From Staten Island to Iowa: Western Dubuque Coach Dennis Geraghty notches 500th career win

Western Dubuque's head boys' basketball coach Dennis Geraghty speaks to his team between the first and second quarters of a Class 4A boys' basketball substate game against Cedar Rapids Jefferson at Jefferson High School in Cedar Rapids, February 20, 2017. (Cliff Jette/The Gazette)
Western Dubuque's head boys' basketball coach Dennis Geraghty speaks to his team between the first and second quarters of a Class 4A boys' basketball substate game against Cedar Rapids Jefferson at Jefferson High School in Cedar Rapids, February 20, 2017. (Cliff Jette/The Gazette)

CEDAR RAPIDS — Dennis Geraghty was as New York as New York gets.

He grew up in Staten Island, got a scholarship to play basketball at Long Island University in Brooklyn. But then he found his way to Iowa, of all places, and never left.

The Western Dubuque boys’ basketball coach picked up his 500th career victory Tuesday night when his Bobcats beat Maquoketa, 58-51. A hoops lifer, Geraghty has been coaching the sport he loves for nearly half a century.

This is his 39th as a head high school coach.

“I always thought maybe I’d be playing pro basketball, but that didn’t happen,” he said. “I told myself if I could stay in basketball throughout my adult life, I’d be very happy, and that’s exactly what I’ve done. So many people have chased the dream. I’ve lived the dream.”

Geraghty, 70, wasn’t good enough to make his high school varsity team until he was a senior. He lasted at Long Island for one semester, dropping out for personal, family reasons.

That was when he decided he wanted to get out of the city. He left, ending up at Ellsworth Community College and with a severe case of culture shock.

“It was a major, major adjustment being in Iowa Falls for a year,” he said. “I can remember my roommate, Willie Walker, a 6-6 kid from Brooklyn. About 2 o’clock in the morning my third or fourth night there, he says ‘Are you awake? Let’s go uptown and get something to eat.’

“So we walk up there, and, of course, everything is shut down. A cop car comes by, and here’s this 6-6 black guy and smart-ass me. He says something to us, and I spurted something back. He gets out of the car and basically says ‘I don’t ever want to see you guys again walking around the streets of Iowa Falls at 3 a.m.'”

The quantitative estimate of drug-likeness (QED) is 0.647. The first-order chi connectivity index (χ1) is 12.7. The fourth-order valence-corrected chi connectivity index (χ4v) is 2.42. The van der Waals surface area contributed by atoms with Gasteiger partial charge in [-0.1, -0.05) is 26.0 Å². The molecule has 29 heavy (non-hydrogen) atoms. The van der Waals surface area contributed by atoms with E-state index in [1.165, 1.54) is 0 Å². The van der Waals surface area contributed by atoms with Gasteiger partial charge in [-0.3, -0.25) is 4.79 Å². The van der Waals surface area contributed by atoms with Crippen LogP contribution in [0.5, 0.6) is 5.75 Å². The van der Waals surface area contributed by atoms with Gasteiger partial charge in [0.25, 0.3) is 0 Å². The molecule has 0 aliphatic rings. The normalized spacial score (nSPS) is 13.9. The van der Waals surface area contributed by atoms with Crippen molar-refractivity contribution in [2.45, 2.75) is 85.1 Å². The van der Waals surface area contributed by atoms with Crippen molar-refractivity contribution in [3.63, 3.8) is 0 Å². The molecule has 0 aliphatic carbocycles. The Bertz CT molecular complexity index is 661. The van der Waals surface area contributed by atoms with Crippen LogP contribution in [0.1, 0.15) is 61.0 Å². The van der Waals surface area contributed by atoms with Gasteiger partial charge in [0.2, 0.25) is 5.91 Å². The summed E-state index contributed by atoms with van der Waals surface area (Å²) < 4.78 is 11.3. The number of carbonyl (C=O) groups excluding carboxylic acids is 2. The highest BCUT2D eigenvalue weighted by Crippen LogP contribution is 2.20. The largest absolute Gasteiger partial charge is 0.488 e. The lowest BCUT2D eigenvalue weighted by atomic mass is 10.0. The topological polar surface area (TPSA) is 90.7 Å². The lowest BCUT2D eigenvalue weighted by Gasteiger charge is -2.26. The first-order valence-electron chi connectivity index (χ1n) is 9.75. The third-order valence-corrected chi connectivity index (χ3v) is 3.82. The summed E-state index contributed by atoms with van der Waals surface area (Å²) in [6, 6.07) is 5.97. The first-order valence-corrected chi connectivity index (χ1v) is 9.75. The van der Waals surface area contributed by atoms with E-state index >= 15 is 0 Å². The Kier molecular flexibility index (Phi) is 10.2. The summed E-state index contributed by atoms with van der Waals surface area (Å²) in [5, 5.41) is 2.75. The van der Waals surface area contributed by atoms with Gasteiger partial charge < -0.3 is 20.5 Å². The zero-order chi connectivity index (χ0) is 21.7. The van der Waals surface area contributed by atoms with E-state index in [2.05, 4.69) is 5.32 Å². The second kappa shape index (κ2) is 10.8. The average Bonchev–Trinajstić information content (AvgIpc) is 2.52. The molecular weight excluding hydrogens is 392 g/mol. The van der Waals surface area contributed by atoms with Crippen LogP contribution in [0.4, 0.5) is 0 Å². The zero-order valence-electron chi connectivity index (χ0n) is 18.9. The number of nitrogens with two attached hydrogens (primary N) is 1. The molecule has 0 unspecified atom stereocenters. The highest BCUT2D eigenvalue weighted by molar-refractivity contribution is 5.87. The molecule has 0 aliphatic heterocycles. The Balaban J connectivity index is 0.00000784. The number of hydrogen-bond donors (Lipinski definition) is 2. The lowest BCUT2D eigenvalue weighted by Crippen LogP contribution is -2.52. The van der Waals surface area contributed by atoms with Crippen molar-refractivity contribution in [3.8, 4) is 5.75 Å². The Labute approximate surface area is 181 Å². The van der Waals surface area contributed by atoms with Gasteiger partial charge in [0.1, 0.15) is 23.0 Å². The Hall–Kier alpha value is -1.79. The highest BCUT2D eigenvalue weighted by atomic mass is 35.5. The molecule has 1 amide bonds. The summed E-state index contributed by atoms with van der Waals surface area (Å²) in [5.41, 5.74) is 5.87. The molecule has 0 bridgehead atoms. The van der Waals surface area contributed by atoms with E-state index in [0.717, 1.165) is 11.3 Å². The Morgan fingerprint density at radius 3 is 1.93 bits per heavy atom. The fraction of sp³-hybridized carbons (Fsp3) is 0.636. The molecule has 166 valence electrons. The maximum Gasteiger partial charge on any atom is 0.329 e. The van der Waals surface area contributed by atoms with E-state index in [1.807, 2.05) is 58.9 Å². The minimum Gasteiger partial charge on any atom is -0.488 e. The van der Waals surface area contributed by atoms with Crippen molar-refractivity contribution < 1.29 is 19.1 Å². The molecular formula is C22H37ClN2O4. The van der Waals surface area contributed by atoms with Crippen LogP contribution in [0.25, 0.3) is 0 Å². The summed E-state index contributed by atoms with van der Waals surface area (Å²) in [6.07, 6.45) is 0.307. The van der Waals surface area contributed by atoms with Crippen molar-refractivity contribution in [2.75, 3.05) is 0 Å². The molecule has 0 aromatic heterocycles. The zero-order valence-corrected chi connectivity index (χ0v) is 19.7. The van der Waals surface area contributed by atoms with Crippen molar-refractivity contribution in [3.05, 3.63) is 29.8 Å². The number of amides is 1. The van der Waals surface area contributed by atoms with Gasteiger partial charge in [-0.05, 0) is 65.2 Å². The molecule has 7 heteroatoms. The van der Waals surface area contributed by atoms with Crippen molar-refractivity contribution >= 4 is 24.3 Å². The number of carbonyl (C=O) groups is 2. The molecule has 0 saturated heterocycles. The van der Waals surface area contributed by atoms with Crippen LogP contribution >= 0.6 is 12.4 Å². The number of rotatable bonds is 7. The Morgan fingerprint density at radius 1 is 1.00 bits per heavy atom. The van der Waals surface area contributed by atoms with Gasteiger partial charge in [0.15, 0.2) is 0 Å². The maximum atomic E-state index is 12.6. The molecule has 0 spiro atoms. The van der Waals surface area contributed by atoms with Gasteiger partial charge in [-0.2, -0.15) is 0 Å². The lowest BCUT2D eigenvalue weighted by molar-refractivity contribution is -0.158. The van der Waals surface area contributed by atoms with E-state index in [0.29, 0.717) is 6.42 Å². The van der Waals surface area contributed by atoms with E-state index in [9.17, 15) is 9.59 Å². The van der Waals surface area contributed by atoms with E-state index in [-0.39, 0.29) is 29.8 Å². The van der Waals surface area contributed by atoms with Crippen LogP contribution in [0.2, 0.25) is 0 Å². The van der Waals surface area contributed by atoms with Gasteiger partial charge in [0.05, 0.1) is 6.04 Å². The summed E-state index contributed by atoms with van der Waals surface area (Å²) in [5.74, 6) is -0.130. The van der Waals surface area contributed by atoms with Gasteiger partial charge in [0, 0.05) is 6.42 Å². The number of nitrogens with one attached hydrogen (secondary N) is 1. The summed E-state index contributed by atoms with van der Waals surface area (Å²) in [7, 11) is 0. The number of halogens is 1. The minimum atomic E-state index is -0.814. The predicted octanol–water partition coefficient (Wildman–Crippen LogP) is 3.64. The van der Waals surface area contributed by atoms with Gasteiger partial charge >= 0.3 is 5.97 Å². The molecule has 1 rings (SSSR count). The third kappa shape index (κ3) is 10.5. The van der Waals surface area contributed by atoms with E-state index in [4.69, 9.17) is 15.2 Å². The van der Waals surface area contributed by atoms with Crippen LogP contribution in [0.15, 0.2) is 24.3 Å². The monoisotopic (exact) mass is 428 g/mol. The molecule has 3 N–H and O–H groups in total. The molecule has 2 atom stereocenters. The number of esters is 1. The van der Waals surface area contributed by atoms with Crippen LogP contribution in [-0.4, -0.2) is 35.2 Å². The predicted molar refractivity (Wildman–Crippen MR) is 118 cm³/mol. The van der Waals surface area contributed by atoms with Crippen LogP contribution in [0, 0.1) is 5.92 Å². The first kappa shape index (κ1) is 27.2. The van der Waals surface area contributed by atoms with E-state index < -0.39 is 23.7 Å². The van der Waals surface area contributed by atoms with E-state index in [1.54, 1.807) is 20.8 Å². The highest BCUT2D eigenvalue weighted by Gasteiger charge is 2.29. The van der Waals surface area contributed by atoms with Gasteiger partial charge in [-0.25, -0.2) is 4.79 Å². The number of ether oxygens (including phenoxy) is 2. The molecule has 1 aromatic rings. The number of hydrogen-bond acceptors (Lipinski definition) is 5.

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After Ellsworth, Geraghty went to Saint Ambrose in Davenport, where he said Coach Leo Kilfoy became a mentor and father figure. Upon graduation, he got his first coaching job at Preston High School.

One of his players was a sophomore named Dan Beck, who has coached at Preston/Easton Valley for 42 years.

Geraghty was an assistant coach at North Dakota State for a couple of years, then got back into prep coaching at Columbus Lakeview High School in Nebraska. He also has coached at Parkersburg, Creston, Dubuque Hempstead, West Delaware and Tipton.

“With this job and the West Delaware job, we’ve had a lot of success: four Wamac championships at West Delaware, and this is our fifth here,” Geraghty said. “It’s because we’ve had really good kids who buy into our system, and I’ve surrounded myself with really good coaches.”

He says at this point in his career, he is on a year-to-year basis. He plans to head to Texas on vacation with his wife after the season is completed, where he’ll contemplate whether he’ll continue to coach.

He’s leaning toward returning to WD, which tied with West Delaware for the Wamac Conference East Division championship. The Bobcats (15-6) will enter the rugged Mississippi Valley Conference next season.

“(Hitting 500) means I’m very thankful to be doing it this long,” Geraghty said. “I’ve put in a lot of years. A lot of young coaches don’t stay in the business anymore, and that’s sad. Even during some of the bad years, it has never felt like I’ve had a job. It’s just something that I’ve always had a passion for, ever since the fifth grade when I started playing basketball.

“Throughout all these years, I’ve just had really good kids who have been willing to pay the price.”

l Comments: (319) 398-8259; jeff.johnson@thegazette.com

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